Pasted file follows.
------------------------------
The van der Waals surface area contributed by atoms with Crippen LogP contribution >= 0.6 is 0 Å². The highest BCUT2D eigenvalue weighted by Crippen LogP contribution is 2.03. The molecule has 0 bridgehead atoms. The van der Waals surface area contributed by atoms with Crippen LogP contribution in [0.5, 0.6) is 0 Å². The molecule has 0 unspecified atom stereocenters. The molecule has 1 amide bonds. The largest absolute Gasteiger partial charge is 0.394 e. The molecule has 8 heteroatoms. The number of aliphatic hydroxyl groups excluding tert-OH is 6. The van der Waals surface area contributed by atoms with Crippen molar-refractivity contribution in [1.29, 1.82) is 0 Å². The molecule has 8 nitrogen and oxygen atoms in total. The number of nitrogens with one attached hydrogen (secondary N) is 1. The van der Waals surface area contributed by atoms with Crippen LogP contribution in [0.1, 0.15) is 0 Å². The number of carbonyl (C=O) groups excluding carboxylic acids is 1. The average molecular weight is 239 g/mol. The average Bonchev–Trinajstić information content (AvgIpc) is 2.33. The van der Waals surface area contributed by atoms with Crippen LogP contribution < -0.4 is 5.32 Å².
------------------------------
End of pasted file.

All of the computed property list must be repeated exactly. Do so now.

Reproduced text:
The van der Waals surface area contributed by atoms with Crippen LogP contribution >= 0.6 is 0 Å². The highest BCUT2D eigenvalue weighted by Crippen LogP contribution is 2.03. The molecule has 0 bridgehead atoms. The van der Waals surface area contributed by atoms with Crippen LogP contribution in [0.5, 0.6) is 0 Å². The molecule has 0 unspecified atom stereocenters. The molecule has 1 amide bonds. The largest absolute Gasteiger partial charge is 0.394 e. The molecule has 8 heteroatoms. The number of aliphatic hydroxyl groups excluding tert-OH is 6. The van der Waals surface area contributed by atoms with Crippen molar-refractivity contribution in [1.29, 1.82) is 0 Å². The molecule has 8 nitrogen and oxygen atoms in total. The number of nitrogens with one attached hydrogen (secondary N) is 1. The van der Waals surface area contributed by atoms with Crippen LogP contribution in [0.1, 0.15) is 0 Å². The number of carbonyl (C=O) groups excluding carboxylic acids is 1. The average molecular weight is 239 g/mol. The average Bonchev–Trinajstić information content (AvgIpc) is 2.33. The van der Waals surface area contributed by atoms with Crippen LogP contribution < -0.4 is 5.32 Å².